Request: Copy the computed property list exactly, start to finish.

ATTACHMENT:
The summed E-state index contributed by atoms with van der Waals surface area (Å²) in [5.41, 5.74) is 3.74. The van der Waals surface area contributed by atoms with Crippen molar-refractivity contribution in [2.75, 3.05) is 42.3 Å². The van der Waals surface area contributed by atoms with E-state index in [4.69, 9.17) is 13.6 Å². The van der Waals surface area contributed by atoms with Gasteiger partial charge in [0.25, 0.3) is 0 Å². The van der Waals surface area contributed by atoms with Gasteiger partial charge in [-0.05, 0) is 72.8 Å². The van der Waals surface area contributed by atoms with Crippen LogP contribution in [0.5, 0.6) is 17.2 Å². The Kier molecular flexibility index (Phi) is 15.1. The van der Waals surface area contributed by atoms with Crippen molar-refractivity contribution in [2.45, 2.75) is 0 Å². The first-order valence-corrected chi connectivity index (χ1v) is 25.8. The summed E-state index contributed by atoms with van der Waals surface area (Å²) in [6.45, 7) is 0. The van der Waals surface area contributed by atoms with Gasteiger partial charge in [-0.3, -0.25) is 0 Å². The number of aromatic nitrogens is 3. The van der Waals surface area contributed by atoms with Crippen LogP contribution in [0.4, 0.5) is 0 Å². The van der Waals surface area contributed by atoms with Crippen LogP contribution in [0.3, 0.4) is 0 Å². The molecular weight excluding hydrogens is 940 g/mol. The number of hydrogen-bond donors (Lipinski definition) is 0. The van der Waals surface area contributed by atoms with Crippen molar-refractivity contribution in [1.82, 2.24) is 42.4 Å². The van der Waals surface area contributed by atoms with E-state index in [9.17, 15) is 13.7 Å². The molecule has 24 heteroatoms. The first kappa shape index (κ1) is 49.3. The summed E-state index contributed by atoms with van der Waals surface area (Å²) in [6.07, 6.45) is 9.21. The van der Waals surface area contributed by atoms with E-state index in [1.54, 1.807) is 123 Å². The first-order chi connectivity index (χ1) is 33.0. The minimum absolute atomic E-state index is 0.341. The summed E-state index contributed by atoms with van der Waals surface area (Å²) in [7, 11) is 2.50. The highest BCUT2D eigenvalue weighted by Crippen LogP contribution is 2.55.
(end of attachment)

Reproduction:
The summed E-state index contributed by atoms with van der Waals surface area (Å²) in [5.41, 5.74) is 3.74. The van der Waals surface area contributed by atoms with Crippen molar-refractivity contribution in [2.75, 3.05) is 42.3 Å². The van der Waals surface area contributed by atoms with E-state index in [4.69, 9.17) is 13.6 Å². The van der Waals surface area contributed by atoms with Gasteiger partial charge in [0.25, 0.3) is 0 Å². The van der Waals surface area contributed by atoms with Gasteiger partial charge in [-0.05, 0) is 72.8 Å². The van der Waals surface area contributed by atoms with Crippen LogP contribution in [0.5, 0.6) is 17.2 Å². The Kier molecular flexibility index (Phi) is 15.1. The van der Waals surface area contributed by atoms with Crippen molar-refractivity contribution in [2.45, 2.75) is 0 Å². The first-order valence-corrected chi connectivity index (χ1v) is 25.8. The summed E-state index contributed by atoms with van der Waals surface area (Å²) in [6.45, 7) is 0. The van der Waals surface area contributed by atoms with Gasteiger partial charge in [-0.3, -0.25) is 0 Å². The number of aromatic nitrogens is 3. The van der Waals surface area contributed by atoms with Crippen LogP contribution in [0.4, 0.5) is 0 Å². The van der Waals surface area contributed by atoms with Crippen LogP contribution in [0.3, 0.4) is 0 Å². The molecular weight excluding hydrogens is 940 g/mol. The number of hydrogen-bond donors (Lipinski definition) is 0. The van der Waals surface area contributed by atoms with Crippen molar-refractivity contribution in [1.82, 2.24) is 42.4 Å². The van der Waals surface area contributed by atoms with E-state index in [9.17, 15) is 13.7 Å². The molecule has 24 heteroatoms. The first kappa shape index (κ1) is 49.3. The summed E-state index contributed by atoms with van der Waals surface area (Å²) in [6.07, 6.45) is 9.21. The van der Waals surface area contributed by atoms with E-state index in [1.54, 1.807) is 123 Å². The first-order chi connectivity index (χ1) is 33.0. The minimum absolute atomic E-state index is 0.341. The summed E-state index contributed by atoms with van der Waals surface area (Å²) in [7, 11) is 2.50. The highest BCUT2D eigenvalue weighted by Crippen LogP contribution is 2.55.